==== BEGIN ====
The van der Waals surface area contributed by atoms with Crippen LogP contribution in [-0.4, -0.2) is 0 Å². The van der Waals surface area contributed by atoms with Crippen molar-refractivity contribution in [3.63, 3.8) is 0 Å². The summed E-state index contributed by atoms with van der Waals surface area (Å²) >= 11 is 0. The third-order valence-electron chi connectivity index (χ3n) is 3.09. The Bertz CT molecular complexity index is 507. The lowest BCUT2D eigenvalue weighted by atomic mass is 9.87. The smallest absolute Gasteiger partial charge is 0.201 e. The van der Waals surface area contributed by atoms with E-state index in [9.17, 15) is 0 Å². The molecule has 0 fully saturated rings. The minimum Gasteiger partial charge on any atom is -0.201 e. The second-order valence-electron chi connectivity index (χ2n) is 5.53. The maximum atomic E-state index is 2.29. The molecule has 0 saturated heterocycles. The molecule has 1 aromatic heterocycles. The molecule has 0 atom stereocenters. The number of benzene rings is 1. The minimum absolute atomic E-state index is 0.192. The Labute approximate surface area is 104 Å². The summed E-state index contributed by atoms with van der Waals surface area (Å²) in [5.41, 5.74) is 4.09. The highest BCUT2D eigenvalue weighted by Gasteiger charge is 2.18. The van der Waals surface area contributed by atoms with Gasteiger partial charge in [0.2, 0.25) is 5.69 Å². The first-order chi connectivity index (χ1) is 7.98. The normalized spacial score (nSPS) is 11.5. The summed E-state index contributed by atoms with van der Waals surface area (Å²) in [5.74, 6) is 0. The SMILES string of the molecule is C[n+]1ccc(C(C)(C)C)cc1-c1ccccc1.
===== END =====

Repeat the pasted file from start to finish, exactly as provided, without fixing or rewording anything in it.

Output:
The van der Waals surface area contributed by atoms with Crippen LogP contribution in [-0.4, -0.2) is 0 Å². The van der Waals surface area contributed by atoms with Crippen molar-refractivity contribution in [3.63, 3.8) is 0 Å². The summed E-state index contributed by atoms with van der Waals surface area (Å²) >= 11 is 0. The third-order valence-electron chi connectivity index (χ3n) is 3.09. The Bertz CT molecular complexity index is 507. The lowest BCUT2D eigenvalue weighted by atomic mass is 9.87. The smallest absolute Gasteiger partial charge is 0.201 e. The van der Waals surface area contributed by atoms with E-state index in [9.17, 15) is 0 Å². The molecule has 0 fully saturated rings. The minimum Gasteiger partial charge on any atom is -0.201 e. The second-order valence-electron chi connectivity index (χ2n) is 5.53. The maximum atomic E-state index is 2.29. The molecule has 0 saturated heterocycles. The molecule has 1 aromatic heterocycles. The molecule has 0 atom stereocenters. The number of benzene rings is 1. The minimum absolute atomic E-state index is 0.192. The Labute approximate surface area is 104 Å². The summed E-state index contributed by atoms with van der Waals surface area (Å²) in [5.41, 5.74) is 4.09. The highest BCUT2D eigenvalue weighted by Gasteiger charge is 2.18. The van der Waals surface area contributed by atoms with Gasteiger partial charge in [0.2, 0.25) is 5.69 Å². The first-order chi connectivity index (χ1) is 7.98. The normalized spacial score (nSPS) is 11.5. The summed E-state index contributed by atoms with van der Waals surface area (Å²) in [5.74, 6) is 0. The SMILES string of the molecule is C[n+]1ccc(C(C)(C)C)cc1-c1ccccc1.